This week, artists on Facebook, where children sleep, Oscar Niemeyer’s architectural legacy, tax reform and arts giving, Canada’s crowd-sourced art prize, how a Brit learned to speak American, some parallels between malls and wars, and more.
Four ways artists are making Facebook a less boring place via The Creators Project.
DC’s tax changes may also impact charity giving, though no one is quite sure how. The New York Times explores the topic:
“We haven’t empirically studied the effect of a Romney-style cap on deductions on charitable giving,” [Patrick Rooney, executive director of the Center on Philanthropy at Indiana University] said, “but this will certainly have a deleterious impact. Tax benefits aren’t the main reason people give, but charitable giving is sensitive to changes in marginal rates. And some charities will be more affected than others. Religious organizations tend to be less affected, because the donation may be a spiritual obligation. But colleges and universities, the arts, and in some cases hospitals, are right to be very concerned.”
This photo series reminds of the potential power of photography for social justice: “Where Children Sleep [Around the World].” Some of the photos are disturbing for many different reasons.
Recently, architect Oscar Niemeyer died and one critic wants you to know that he doesn’t deserve the accolades some have been trying to bestow on him for “humanizing” modernist architecture. The New Republic‘s Sarah Williams Goldhagen writes:
If we cannot ascribe to Niemeyer the creation of a more humane and sensuous modernism, what can we celebrate in his work as we mark his passing? Quite simply, some really great architecture. (A lot of not great architecture too, as well as some appalling urban ideas, realized in built form in his design for the new capital city of Brasília.) Buildings like Niemeyer’s Church of St. Francis of Assisi in Pampulha and his Alvorada Palace in Brasília are among modernism’s most ethereal monuments.
Remember that petition against Ken Johnson by a number of people (Colleen Asper, Anoka Faruqee, Steve Locke, Dushko Petrovich, and William Villalongo), well, the New York Times responded and they pretty much PWND the organizers:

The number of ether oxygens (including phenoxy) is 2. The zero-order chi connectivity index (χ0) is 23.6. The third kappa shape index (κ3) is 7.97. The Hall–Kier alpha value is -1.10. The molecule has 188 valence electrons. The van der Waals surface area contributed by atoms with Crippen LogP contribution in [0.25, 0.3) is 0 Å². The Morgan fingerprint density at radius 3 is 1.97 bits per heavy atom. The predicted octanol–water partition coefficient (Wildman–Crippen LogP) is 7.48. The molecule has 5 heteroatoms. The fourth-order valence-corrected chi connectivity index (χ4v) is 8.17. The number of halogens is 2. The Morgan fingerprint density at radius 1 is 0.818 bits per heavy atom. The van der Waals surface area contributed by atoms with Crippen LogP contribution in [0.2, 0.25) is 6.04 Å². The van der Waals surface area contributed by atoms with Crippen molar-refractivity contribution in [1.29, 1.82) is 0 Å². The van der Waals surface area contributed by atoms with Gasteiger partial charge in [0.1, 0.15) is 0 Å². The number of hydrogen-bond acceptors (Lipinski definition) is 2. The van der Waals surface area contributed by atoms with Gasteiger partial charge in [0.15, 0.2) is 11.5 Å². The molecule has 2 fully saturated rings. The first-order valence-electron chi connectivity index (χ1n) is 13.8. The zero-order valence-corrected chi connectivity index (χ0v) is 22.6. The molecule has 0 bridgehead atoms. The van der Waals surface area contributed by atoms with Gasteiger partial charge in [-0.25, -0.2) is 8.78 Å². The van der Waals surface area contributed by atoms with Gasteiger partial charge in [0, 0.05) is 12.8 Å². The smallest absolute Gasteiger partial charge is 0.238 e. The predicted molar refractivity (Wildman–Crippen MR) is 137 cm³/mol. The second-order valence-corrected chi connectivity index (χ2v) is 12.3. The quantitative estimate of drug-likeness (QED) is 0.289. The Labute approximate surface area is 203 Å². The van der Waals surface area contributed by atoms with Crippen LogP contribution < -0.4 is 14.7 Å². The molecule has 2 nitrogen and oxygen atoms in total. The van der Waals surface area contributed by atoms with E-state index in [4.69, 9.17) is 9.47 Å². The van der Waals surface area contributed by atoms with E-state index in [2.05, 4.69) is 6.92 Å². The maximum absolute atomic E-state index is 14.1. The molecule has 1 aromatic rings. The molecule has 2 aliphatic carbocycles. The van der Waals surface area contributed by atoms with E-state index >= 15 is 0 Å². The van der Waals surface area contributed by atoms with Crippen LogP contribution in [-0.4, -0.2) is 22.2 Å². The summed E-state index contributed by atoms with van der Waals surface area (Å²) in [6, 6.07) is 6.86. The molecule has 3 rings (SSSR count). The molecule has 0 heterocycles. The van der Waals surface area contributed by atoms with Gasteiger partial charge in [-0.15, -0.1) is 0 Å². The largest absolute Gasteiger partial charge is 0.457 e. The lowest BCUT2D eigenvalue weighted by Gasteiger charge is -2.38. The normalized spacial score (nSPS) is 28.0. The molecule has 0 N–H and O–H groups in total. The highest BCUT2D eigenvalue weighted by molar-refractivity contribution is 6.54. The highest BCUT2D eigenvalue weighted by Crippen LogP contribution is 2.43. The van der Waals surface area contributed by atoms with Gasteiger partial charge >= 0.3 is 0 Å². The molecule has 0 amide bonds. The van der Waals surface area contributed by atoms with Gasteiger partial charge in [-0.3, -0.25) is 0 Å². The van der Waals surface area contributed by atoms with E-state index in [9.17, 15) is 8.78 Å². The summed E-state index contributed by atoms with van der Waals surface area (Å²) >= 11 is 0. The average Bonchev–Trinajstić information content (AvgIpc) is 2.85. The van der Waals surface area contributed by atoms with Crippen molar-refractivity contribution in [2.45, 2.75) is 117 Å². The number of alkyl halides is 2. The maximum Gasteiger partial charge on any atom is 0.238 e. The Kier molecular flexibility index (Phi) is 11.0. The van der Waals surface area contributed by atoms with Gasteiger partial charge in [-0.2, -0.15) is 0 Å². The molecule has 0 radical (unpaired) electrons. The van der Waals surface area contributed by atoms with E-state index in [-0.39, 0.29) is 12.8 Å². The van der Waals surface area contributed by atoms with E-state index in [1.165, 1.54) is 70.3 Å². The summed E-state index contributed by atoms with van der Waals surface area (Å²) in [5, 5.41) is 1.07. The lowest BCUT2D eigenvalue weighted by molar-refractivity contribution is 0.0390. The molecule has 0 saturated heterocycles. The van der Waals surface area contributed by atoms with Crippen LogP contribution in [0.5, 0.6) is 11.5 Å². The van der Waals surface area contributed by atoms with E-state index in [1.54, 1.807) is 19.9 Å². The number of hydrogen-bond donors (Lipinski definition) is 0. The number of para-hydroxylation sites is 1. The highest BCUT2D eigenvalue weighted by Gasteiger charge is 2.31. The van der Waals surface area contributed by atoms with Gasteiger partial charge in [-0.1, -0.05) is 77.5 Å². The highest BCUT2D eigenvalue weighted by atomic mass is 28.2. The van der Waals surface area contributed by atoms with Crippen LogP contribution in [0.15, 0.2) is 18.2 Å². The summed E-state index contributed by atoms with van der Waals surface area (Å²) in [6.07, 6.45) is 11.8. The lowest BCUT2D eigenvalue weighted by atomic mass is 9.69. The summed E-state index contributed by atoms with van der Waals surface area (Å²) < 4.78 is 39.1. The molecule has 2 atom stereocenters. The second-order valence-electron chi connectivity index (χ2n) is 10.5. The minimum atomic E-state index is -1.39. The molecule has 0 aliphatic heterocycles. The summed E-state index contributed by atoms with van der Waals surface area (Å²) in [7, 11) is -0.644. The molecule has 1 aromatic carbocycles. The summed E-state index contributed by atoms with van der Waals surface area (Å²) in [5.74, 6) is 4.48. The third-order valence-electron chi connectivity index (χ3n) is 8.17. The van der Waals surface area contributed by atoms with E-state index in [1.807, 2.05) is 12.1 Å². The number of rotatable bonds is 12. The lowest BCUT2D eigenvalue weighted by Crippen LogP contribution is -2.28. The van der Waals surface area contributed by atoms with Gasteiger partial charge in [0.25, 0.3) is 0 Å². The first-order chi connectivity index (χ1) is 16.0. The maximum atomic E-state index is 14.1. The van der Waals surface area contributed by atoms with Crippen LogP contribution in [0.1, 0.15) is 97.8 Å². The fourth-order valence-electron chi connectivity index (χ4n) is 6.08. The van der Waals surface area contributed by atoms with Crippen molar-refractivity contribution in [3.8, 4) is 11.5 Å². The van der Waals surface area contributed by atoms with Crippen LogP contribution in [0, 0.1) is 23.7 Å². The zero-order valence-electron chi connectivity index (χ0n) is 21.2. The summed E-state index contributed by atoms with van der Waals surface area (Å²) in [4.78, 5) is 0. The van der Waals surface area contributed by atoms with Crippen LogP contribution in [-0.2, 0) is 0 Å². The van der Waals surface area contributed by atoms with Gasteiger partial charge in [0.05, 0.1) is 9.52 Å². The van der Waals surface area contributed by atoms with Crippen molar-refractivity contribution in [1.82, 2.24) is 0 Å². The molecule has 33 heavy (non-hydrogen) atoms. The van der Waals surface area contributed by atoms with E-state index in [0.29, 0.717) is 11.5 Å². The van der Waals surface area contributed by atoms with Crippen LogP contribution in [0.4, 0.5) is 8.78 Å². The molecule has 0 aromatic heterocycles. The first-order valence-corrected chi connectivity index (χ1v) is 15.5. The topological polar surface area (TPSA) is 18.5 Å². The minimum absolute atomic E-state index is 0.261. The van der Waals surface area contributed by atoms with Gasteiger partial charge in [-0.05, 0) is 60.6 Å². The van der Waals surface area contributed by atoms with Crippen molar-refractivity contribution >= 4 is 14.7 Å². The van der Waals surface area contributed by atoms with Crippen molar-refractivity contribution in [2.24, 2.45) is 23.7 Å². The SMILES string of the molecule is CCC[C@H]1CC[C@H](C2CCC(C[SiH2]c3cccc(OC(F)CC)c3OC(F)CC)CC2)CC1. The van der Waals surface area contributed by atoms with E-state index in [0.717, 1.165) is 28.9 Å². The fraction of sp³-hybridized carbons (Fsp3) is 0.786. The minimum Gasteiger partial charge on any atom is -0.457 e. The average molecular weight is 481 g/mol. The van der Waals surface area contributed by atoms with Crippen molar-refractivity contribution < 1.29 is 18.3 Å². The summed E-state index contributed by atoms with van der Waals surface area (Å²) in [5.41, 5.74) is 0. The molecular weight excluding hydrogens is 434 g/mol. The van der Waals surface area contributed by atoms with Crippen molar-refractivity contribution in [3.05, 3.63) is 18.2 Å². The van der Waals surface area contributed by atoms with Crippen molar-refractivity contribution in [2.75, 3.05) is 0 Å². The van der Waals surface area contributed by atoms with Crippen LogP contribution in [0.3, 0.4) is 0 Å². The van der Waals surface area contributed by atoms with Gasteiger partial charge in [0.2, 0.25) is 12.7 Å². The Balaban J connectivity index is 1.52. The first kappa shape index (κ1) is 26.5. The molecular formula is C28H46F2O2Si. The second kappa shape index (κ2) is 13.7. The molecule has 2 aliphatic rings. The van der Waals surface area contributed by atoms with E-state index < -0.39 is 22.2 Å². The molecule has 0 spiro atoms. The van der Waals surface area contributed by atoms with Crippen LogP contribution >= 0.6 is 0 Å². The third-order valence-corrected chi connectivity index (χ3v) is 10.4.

Thanks for your letter about Ken Johnson’s reviews. I’m glad to acknowledge that some of Ken’s phrases could have been more precise. He has acknowledged this himself on his Facebook page, where there is lots of lively discussion of the issues you have raised. As Ken wrote, “I can see how my statement that ‘Black artists did not invent assemblage’ taken out of context seems needlessly provocative.”
At the same time, I assume that anyone who believes in the value of healthy debate would condemn any effort to stifle good-faith ideas and those who express them. I am heartened by your assurance that you are not calling for Ken’s resignation or censure, but your letter has been circulating for a couple of weeks as a petition and petitions are meant to produce action. It would be troubling, and, it seems to me, inimical to what I would like to believe is your goal, if the action contemplated by the petition involved some sanction by The Times against Ken, whom you in effect accuse of racism and sexism. To be clear: Ken is guilty of neither of those things.
The bottom line, for me, is that Ken’s work, like any critic’s, is legitimately subject to tough criticism. Yours is welcome and it has properly stimulated all sorts of reaction. Less welcome is any suggestion that The Times should publicly “address” unfair and unsound accusations against him.
The writers of the petition wrote back to Mr. Landman (with a lot less bravado than the petition) and, if I may paraphrase, say “thanks.”
In Michigan, they have Art Prize, in LA, they have the Mohn Award, in Brooklyn, we have GO Brooklyn, and now in Toronto, they have the Grange Prize — all these are art prizes decided by public votes. The Walrus explores the Canadian version of the prize and asks if this is the future of art in the digital age:
Since its inception in 2007, it has taken the question of what makes art good out of expert hands. “We are harshly criticized for giving up the gallery’s obligation and commitment to make critical judgments,” says AGO director Matthew Teitelbaum.
“I am very pro-democratic,” says Governor General Award winner Lynne Cohen, who was nominated for the Grange Prize in 2009, “but people have to have passion about art and not just a knee-jerk reaction. Art is complicated, and to understand what artists are doing requires considerable study, time, and attention — in a way that anything worth doing requires considerable attention. Maybe that’s naive, but that’s what I would like to think.”
Some advice to artists of all kinds about gathering their own data about their audience:
… every artist needs a central place to interact with their fans that they own and control — be that a blog, a website, a Twitter feed, or a Facebook page. If they have this central place they can deal directly with their fans and gather their own Big Data, while also letting their fans know how to find them on iTunes, Amazon, Netflix or Pandora.
The story of how one British author learned to “speak American.”
Some very provocative thoughts on the mall by Alexander Blake Schwarzenbach:
War is a mall. If countries are now corporations then war is a mall.
… War is a mall waged on a captive population.
… The mall humiliates people through the ostentatious smallness of the dreams it offers.
The world’s most beautiful subway stations, and two are in the US (though one of them isn’t a functional subway station anymore).
Required Reading is published every Sunday morning EST, and it is comprised of a short list of art-related links to long-form articles, videos, blog posts or photo essays worth a second look.
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